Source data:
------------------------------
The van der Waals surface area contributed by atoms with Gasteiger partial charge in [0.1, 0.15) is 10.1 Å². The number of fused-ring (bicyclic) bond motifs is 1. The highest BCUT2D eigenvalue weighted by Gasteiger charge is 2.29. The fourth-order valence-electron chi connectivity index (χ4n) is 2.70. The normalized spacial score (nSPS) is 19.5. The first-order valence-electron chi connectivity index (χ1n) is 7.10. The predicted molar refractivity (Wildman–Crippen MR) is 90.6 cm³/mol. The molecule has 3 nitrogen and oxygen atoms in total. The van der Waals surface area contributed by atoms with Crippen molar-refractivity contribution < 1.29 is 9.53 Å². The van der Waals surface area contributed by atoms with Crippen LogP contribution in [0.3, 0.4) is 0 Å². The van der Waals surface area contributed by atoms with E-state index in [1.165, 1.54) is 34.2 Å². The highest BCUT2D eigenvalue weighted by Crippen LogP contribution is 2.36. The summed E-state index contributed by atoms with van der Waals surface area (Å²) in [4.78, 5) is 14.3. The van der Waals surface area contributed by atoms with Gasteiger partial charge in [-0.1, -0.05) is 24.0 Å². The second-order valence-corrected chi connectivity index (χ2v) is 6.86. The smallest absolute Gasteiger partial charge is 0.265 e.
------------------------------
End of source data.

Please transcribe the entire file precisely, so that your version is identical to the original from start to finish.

The van der Waals surface area contributed by atoms with Gasteiger partial charge in [0.1, 0.15) is 10.1 Å². The number of fused-ring (bicyclic) bond motifs is 1. The highest BCUT2D eigenvalue weighted by Gasteiger charge is 2.29. The fourth-order valence-electron chi connectivity index (χ4n) is 2.70. The normalized spacial score (nSPS) is 19.5. The first-order valence-electron chi connectivity index (χ1n) is 7.10. The predicted molar refractivity (Wildman–Crippen MR) is 90.6 cm³/mol. The molecule has 3 nitrogen and oxygen atoms in total. The van der Waals surface area contributed by atoms with Crippen molar-refractivity contribution < 1.29 is 9.53 Å². The van der Waals surface area contributed by atoms with Crippen LogP contribution in [0.3, 0.4) is 0 Å². The van der Waals surface area contributed by atoms with E-state index in [1.165, 1.54) is 34.2 Å². The highest BCUT2D eigenvalue weighted by Crippen LogP contribution is 2.36. The summed E-state index contributed by atoms with van der Waals surface area (Å²) in [4.78, 5) is 14.3. The van der Waals surface area contributed by atoms with Gasteiger partial charge in [-0.1, -0.05) is 24.0 Å². The second-order valence-corrected chi connectivity index (χ2v) is 6.86. The smallest absolute Gasteiger partial charge is 0.265 e.